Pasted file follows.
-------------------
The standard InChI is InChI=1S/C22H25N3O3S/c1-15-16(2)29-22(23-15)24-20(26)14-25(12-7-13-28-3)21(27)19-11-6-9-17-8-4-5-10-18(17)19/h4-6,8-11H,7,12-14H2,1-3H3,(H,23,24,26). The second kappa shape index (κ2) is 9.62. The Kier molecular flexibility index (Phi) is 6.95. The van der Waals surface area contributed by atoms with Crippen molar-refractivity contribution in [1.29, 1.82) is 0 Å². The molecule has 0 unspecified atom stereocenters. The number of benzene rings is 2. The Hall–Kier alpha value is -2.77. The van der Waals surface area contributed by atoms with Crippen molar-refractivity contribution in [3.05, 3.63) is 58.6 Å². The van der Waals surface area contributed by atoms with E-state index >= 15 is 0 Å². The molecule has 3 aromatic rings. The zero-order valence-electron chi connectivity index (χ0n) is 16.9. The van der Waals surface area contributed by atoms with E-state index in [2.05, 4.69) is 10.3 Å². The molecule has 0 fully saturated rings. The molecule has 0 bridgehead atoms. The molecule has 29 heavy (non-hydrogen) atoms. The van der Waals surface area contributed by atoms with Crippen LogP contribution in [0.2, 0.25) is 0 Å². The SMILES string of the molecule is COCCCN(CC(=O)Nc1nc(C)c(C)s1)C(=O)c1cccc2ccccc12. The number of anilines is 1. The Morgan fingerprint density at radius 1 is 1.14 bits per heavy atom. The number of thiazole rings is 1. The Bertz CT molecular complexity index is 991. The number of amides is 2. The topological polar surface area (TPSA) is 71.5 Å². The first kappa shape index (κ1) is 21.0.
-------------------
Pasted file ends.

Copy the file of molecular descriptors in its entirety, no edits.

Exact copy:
The standard InChI is InChI=1S/C22H25N3O3S/c1-15-16(2)29-22(23-15)24-20(26)14-25(12-7-13-28-3)21(27)19-11-6-9-17-8-4-5-10-18(17)19/h4-6,8-11H,7,12-14H2,1-3H3,(H,23,24,26). The second kappa shape index (κ2) is 9.62. The Kier molecular flexibility index (Phi) is 6.95. The van der Waals surface area contributed by atoms with Crippen molar-refractivity contribution in [1.29, 1.82) is 0 Å². The molecule has 0 unspecified atom stereocenters. The number of benzene rings is 2. The Hall–Kier alpha value is -2.77. The van der Waals surface area contributed by atoms with Crippen molar-refractivity contribution in [3.05, 3.63) is 58.6 Å². The van der Waals surface area contributed by atoms with E-state index >= 15 is 0 Å². The molecule has 3 aromatic rings. The zero-order valence-electron chi connectivity index (χ0n) is 16.9. The van der Waals surface area contributed by atoms with E-state index in [2.05, 4.69) is 10.3 Å². The molecule has 0 fully saturated rings. The molecule has 0 bridgehead atoms. The molecule has 29 heavy (non-hydrogen) atoms. The van der Waals surface area contributed by atoms with Crippen LogP contribution in [0.2, 0.25) is 0 Å². The SMILES string of the molecule is COCCCN(CC(=O)Nc1nc(C)c(C)s1)C(=O)c1cccc2ccccc12. The number of anilines is 1. The Morgan fingerprint density at radius 1 is 1.14 bits per heavy atom. The number of thiazole rings is 1. The Bertz CT molecular complexity index is 991. The number of amides is 2. The topological polar surface area (TPSA) is 71.5 Å². The first kappa shape index (κ1) is 21.0.